What is Mental Filtering Cognitive Distortion What is Cause and Effect Thinking

What is Mental Filtering Cognitive Distortion — Cause and Effect Thinking

What is mental filtering cognitive distortion, and how does it affect you? Guess what? There are almost 200 of these potential thought distortions. But you don’t study them all to deal with them. All you need to do is spot the five factors that cause them. There are practical ways to declutter your mind.

Our brains are constantly processing information. The mind uses shortcuts called heuristics to make processing more efficient. These scripts increase the efficiency of decision-making. When these shortcuts aren’t accurate, they result in errors we call cognitive distortions. Cognitive distortions are a bias that has a harmful outcome. Let’s learn how to fix them.

How to Challenge Cognitive Distortions

If we follow some practical steps, we can remove cognitive distortions. Learning all the variations of bias and prejudice isn’t necessary. (1) These thought distortions come from five sources. All we need to do is identify and validate the source to see if it is correct. When we unmask the premises, we have unbelievable power to change. By removing harmful bias and prejudice, we become a better person.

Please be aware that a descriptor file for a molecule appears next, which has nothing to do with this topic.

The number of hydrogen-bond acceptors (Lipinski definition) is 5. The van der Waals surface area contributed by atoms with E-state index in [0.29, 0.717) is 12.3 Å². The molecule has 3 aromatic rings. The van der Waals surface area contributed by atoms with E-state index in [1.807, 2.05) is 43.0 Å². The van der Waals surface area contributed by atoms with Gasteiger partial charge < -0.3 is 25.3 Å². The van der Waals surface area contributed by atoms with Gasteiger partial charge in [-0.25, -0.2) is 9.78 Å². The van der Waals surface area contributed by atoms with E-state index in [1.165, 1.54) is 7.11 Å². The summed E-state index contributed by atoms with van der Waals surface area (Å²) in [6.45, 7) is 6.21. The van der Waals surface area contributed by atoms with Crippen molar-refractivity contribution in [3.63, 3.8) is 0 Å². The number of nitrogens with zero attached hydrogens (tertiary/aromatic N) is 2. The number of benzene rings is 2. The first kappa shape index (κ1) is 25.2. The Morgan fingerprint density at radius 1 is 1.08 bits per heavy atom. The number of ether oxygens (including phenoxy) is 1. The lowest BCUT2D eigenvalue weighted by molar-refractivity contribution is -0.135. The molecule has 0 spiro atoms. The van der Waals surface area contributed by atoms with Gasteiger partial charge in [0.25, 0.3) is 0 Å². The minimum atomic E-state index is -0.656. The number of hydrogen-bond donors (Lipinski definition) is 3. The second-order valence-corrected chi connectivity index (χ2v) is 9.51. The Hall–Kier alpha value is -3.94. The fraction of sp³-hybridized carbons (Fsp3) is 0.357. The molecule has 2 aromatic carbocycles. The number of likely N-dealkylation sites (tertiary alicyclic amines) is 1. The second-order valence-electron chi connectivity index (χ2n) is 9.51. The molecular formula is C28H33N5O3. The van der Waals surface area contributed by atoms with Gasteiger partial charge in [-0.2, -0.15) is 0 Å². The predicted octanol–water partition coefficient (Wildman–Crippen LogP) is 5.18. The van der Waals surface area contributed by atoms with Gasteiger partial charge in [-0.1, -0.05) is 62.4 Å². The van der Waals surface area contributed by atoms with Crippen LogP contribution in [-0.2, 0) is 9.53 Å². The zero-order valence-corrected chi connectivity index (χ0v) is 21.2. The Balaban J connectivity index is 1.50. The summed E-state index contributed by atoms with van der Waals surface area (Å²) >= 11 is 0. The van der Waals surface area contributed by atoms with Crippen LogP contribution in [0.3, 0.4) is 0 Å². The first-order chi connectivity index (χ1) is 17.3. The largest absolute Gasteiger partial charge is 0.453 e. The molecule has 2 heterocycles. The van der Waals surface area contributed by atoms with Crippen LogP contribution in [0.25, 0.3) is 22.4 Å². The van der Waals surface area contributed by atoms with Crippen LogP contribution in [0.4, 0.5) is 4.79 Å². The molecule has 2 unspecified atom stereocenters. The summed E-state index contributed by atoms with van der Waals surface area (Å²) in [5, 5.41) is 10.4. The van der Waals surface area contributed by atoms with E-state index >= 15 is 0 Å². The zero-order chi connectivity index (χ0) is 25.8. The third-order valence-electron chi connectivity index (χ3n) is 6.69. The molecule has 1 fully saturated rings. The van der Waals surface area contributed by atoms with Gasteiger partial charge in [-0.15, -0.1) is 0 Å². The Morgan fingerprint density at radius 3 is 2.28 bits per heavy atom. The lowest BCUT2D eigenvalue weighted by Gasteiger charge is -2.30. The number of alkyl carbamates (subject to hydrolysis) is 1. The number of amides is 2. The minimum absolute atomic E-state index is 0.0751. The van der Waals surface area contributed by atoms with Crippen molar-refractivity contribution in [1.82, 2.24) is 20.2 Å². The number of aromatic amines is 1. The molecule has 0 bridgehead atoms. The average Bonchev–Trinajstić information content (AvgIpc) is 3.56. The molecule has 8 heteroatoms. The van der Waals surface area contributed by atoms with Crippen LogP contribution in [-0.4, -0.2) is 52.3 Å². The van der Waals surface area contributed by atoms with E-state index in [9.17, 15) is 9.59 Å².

It’s a two-step process: first, identify the source and trace it to the cognitive distortion. Second, remove the harmful thought script. Learning how to challenge cognitive distortions is simple, but it can be difficult emotionally.

What is Mental Filtering Cognitive Distortion?

The process of the mental filter is also called selective abstraction. An abstraction is a process of removing data to reach a conclusion. If the data on which we create a heuristic is flawed, it results in a flawed conclusion.

If we are going to learn how to challenge cognitive distortions, we need to be able to identify them. They are embedded in the mental filter. All inaccurate mental filters are a slippery slope. They lead to a variety of other harmful biases on the continuum of mental filtering cognitive distortion.

By identifying these thought scripts, we can prove or disprove their validity. If the facts and premises of these scripts are not true, we should remove them. We find them in the mental filter, a significant component of our worldview or paradigm. These distortions often take a standard heuristic formula of cause leading to effect.

What is Cause and Effect Thinking?

how to challenge cognitive distortions and practical ways to declutter your mind cause effect thinking

The formula for cause effect thinking is if X, then Y.  It asserts that X will always result in Y. For example, lowering the price of an item will increase its sales. While this type of thinking works for some things, it has limits. It is often a part of the mental filter, which results in flawed decision-making.